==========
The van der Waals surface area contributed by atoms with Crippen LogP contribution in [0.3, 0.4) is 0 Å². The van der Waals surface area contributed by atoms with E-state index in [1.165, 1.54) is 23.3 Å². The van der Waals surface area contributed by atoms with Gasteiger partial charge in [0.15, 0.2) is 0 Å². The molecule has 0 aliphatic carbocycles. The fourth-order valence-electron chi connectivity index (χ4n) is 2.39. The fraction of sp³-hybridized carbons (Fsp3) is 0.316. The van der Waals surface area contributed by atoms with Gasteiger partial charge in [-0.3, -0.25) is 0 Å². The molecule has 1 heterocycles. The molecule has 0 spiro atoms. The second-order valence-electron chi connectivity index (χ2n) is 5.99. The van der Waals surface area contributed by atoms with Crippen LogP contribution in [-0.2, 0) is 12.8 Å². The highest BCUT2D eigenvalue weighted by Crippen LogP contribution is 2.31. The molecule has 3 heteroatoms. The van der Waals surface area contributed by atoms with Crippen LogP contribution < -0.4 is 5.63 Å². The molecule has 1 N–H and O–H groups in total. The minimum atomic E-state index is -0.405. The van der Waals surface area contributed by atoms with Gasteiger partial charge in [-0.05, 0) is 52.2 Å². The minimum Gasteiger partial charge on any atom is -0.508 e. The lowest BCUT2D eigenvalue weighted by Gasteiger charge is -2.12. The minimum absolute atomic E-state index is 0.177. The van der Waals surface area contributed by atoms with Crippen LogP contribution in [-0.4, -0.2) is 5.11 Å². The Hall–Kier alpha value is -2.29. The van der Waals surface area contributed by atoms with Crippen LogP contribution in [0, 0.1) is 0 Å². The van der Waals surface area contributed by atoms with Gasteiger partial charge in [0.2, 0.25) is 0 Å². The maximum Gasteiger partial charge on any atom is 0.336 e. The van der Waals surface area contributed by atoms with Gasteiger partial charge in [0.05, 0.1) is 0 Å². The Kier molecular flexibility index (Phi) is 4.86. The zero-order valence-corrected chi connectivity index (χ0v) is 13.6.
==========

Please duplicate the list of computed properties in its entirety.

The van der Waals surface area contributed by atoms with Crippen LogP contribution in [0.3, 0.4) is 0 Å². The van der Waals surface area contributed by atoms with E-state index in [1.165, 1.54) is 23.3 Å². The van der Waals surface area contributed by atoms with Gasteiger partial charge in [0.15, 0.2) is 0 Å². The molecule has 0 aliphatic carbocycles. The fourth-order valence-electron chi connectivity index (χ4n) is 2.39. The fraction of sp³-hybridized carbons (Fsp3) is 0.316. The van der Waals surface area contributed by atoms with Gasteiger partial charge in [-0.3, -0.25) is 0 Å². The molecule has 1 heterocycles. The molecule has 0 spiro atoms. The second-order valence-electron chi connectivity index (χ2n) is 5.99. The van der Waals surface area contributed by atoms with Crippen LogP contribution in [-0.2, 0) is 12.8 Å². The highest BCUT2D eigenvalue weighted by Crippen LogP contribution is 2.31. The molecule has 3 heteroatoms. The van der Waals surface area contributed by atoms with Crippen LogP contribution < -0.4 is 5.63 Å². The molecule has 1 N–H and O–H groups in total. The minimum atomic E-state index is -0.405. The van der Waals surface area contributed by atoms with Gasteiger partial charge in [-0.05, 0) is 52.2 Å². The minimum Gasteiger partial charge on any atom is -0.508 e. The lowest BCUT2D eigenvalue weighted by Gasteiger charge is -2.12. The minimum absolute atomic E-state index is 0.177. The van der Waals surface area contributed by atoms with Crippen LogP contribution in [-0.4, -0.2) is 5.11 Å². The Hall–Kier alpha value is -2.29. The van der Waals surface area contributed by atoms with Crippen LogP contribution in [0, 0.1) is 0 Å². The van der Waals surface area contributed by atoms with Gasteiger partial charge in [0.2, 0.25) is 0 Å². The maximum Gasteiger partial charge on any atom is 0.336 e. The van der Waals surface area contributed by atoms with Gasteiger partial charge in [0.05, 0.1) is 0 Å². The Kier molecular flexibility index (Phi) is 4.86. The zero-order valence-corrected chi connectivity index (χ0v) is 13.6.